- Black Americans are only 13% of the US population but 37% of the prison population.
- Black males are 6x more likely to be in prison compared to whites.
Garland 'Penal Welfarism' - Criticisms of Prisons
The idea that punishment should reintegrate offenders into society
Since 1970s there has been a move to a new 'consensus' based on more punitive and exclusionary 'tough on crime' policies that led to increased numbers in prison.
Alternative Punishments to Prisons
Diversion - diverting young offenders away from contact with the criminal justice system to avoid the risk of a self-fulfilling prophecy turning them into serious criminals.
2. Community service orders
3. Treatment orders
4. Electronic tagging
Cohen - Alternative to Prisons
The growth of community controls has cast the 'net' of control over more people.
The increased range of sanctions available simply enables more control.
Rather than 'diverting' young people away from the CJS, they divert them into it e.g. ASBOs are a way of fast tracking young offenders into custodial sentences.
A process which brings together victims of crime and the offenders responsible to help repair the harm done and make offenders take responsibility for the consequences of their actions.
Braithwaite (1999) - Restorative Justice
Most effective when it involves reintegrative shaming so offenders come to realise the extent to which society disproves of their offending
Braithwaite (1999) - Reintegrative Shaming
Offenders are publicly named and shamed into future conformity and ensure they take responsibility
Durkheim - Functionalist Approach for Crime Control and Prevention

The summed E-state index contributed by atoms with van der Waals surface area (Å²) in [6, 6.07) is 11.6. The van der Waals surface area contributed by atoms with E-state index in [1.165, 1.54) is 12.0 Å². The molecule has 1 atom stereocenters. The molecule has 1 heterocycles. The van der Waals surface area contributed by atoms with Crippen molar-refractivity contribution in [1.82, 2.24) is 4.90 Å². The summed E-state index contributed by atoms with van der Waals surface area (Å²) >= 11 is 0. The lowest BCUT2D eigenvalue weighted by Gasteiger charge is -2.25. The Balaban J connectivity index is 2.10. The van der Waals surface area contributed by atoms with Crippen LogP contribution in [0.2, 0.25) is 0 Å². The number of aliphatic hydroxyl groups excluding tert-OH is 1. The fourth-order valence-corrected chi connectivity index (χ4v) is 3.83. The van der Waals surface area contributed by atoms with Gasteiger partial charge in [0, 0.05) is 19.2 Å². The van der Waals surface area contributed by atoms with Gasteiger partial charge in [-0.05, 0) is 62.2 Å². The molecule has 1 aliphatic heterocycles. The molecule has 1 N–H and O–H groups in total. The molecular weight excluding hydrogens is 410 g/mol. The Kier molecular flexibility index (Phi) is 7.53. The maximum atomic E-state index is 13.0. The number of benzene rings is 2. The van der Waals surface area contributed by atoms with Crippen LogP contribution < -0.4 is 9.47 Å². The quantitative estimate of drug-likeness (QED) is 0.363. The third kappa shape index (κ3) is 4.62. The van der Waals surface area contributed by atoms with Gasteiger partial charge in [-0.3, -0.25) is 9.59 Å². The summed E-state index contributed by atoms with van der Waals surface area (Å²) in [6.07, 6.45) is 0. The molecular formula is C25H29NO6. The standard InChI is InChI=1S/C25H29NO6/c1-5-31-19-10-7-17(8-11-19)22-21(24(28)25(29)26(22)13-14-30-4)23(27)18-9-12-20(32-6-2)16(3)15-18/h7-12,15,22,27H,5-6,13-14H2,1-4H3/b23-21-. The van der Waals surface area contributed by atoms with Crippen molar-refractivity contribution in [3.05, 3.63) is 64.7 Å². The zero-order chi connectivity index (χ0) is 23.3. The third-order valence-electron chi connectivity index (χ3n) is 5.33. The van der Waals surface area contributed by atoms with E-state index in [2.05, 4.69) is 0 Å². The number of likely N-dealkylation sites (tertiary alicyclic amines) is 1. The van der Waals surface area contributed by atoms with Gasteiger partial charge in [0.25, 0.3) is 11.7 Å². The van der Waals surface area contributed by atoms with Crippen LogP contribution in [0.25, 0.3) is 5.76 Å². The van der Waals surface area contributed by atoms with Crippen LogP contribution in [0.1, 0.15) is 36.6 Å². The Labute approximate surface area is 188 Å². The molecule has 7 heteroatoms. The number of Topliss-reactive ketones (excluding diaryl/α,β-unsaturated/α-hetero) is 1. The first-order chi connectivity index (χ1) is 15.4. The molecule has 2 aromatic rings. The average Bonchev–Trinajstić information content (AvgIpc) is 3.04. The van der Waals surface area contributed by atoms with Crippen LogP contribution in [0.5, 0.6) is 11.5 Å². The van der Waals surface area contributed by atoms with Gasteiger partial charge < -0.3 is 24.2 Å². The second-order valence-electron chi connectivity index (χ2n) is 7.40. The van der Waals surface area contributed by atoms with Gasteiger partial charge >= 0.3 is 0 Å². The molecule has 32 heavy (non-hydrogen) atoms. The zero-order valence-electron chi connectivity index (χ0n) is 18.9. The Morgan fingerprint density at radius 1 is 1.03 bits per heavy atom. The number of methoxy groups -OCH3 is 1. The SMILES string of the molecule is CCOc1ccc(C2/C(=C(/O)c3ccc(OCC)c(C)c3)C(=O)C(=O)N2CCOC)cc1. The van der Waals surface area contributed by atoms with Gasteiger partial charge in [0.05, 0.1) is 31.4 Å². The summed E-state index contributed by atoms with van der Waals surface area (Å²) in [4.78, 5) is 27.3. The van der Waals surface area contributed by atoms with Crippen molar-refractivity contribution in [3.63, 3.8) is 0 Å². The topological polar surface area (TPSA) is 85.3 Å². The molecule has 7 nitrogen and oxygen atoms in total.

The function of punishment is to uphold social solidarity and reinforce value consensus.
Retributive Justice - Functionalist Approach for Crime Control and Prevention
In traditional societies there is a strong collective conscious and criminals are punished severely and cruelly - punishment is expressive
Restitutive Justice - Functionalist Approach for Crime Control and Prevention
In modern societies, crime damages the interdependence between individuals therefore it needs to be repaired - to restore how things were. Punishment is instrumental to restore society but it still has an expressive element because it expresses the collective conscious.
Function of Punishment - Marxist Approach for Crime Control and Prevention
The function of punishment is to maintain the existing social order of capitalism
It is part of the 'repressive state apparatus' - Althusser
Thompson (1977) - Marxist Approach for Crime Control and Prevention
18th century punishments such as hanging and transportation to the colonies for theft and poaching were part of a 'rule of terror' by the landed aristocracy over the poor.
The form of punishment represents the economic base of society.
Rusche and Kirchheimer (1939) - Marxist Approach for Crime Control and Prevention
Under capitalism, imprisonment becomes the dominant form of punishment because it reflects the capitalist relations of production
- Capitalism puts a price on the workers time just like prisoners 'do time' to 'pay' for their crime
- The prison and the capitalist factory both have similar strict disciplinary style, involving subordination and loss of freedom